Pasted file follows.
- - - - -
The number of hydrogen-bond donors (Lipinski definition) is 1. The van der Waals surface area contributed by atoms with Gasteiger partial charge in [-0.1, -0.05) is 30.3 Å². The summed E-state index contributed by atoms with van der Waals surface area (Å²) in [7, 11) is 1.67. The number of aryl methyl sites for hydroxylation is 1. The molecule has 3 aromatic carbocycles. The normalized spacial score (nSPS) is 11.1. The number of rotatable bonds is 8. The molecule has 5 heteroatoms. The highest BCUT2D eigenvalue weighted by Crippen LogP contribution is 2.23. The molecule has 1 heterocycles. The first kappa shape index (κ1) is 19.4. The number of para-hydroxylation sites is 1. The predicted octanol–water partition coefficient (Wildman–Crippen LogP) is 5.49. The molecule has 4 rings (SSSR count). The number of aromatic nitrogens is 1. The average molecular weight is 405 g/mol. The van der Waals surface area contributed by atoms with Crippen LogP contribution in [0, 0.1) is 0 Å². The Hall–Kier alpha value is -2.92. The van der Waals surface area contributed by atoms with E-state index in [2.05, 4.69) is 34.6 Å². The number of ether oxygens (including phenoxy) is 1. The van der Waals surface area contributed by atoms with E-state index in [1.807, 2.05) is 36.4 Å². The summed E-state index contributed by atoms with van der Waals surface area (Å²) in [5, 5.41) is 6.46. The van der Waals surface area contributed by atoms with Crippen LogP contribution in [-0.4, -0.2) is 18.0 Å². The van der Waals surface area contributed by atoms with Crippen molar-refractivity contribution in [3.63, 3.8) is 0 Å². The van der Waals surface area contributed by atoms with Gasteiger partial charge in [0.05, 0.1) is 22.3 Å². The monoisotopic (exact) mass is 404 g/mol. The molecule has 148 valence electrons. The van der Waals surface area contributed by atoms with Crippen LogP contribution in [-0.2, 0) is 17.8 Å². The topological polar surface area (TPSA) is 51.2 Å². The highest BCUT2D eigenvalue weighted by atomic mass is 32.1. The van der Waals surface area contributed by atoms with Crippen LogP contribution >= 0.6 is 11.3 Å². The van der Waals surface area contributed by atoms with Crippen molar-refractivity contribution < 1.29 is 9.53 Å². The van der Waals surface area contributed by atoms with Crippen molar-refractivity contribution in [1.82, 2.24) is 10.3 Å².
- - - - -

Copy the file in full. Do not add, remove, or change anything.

The number of hydrogen-bond donors (Lipinski definition) is 1. The van der Waals surface area contributed by atoms with Gasteiger partial charge in [-0.1, -0.05) is 30.3 Å². The summed E-state index contributed by atoms with van der Waals surface area (Å²) in [7, 11) is 1.67. The number of aryl methyl sites for hydroxylation is 1. The molecule has 3 aromatic carbocycles. The normalized spacial score (nSPS) is 11.1. The number of rotatable bonds is 8. The molecule has 5 heteroatoms. The highest BCUT2D eigenvalue weighted by Crippen LogP contribution is 2.23. The molecule has 1 heterocycles. The first kappa shape index (κ1) is 19.4. The number of para-hydroxylation sites is 1. The predicted octanol–water partition coefficient (Wildman–Crippen LogP) is 5.49. The molecule has 4 rings (SSSR count). The number of aromatic nitrogens is 1. The average molecular weight is 405 g/mol. The van der Waals surface area contributed by atoms with Crippen LogP contribution in [0, 0.1) is 0 Å². The Hall–Kier alpha value is -2.92. The van der Waals surface area contributed by atoms with E-state index in [2.05, 4.69) is 34.6 Å². The number of ether oxygens (including phenoxy) is 1. The van der Waals surface area contributed by atoms with E-state index in [1.807, 2.05) is 36.4 Å². The summed E-state index contributed by atoms with van der Waals surface area (Å²) in [5, 5.41) is 6.46. The van der Waals surface area contributed by atoms with Crippen LogP contribution in [-0.4, -0.2) is 18.0 Å². The van der Waals surface area contributed by atoms with Crippen molar-refractivity contribution in [3.63, 3.8) is 0 Å². The van der Waals surface area contributed by atoms with Gasteiger partial charge in [0.05, 0.1) is 22.3 Å². The monoisotopic (exact) mass is 404 g/mol. The molecule has 148 valence electrons. The van der Waals surface area contributed by atoms with Crippen LogP contribution in [-0.2, 0) is 17.8 Å². The topological polar surface area (TPSA) is 51.2 Å². The highest BCUT2D eigenvalue weighted by atomic mass is 32.1. The van der Waals surface area contributed by atoms with Crippen LogP contribution >= 0.6 is 11.3 Å². The van der Waals surface area contributed by atoms with Crippen molar-refractivity contribution < 1.29 is 9.53 Å². The van der Waals surface area contributed by atoms with Crippen molar-refractivity contribution in [1.82, 2.24) is 10.3 Å².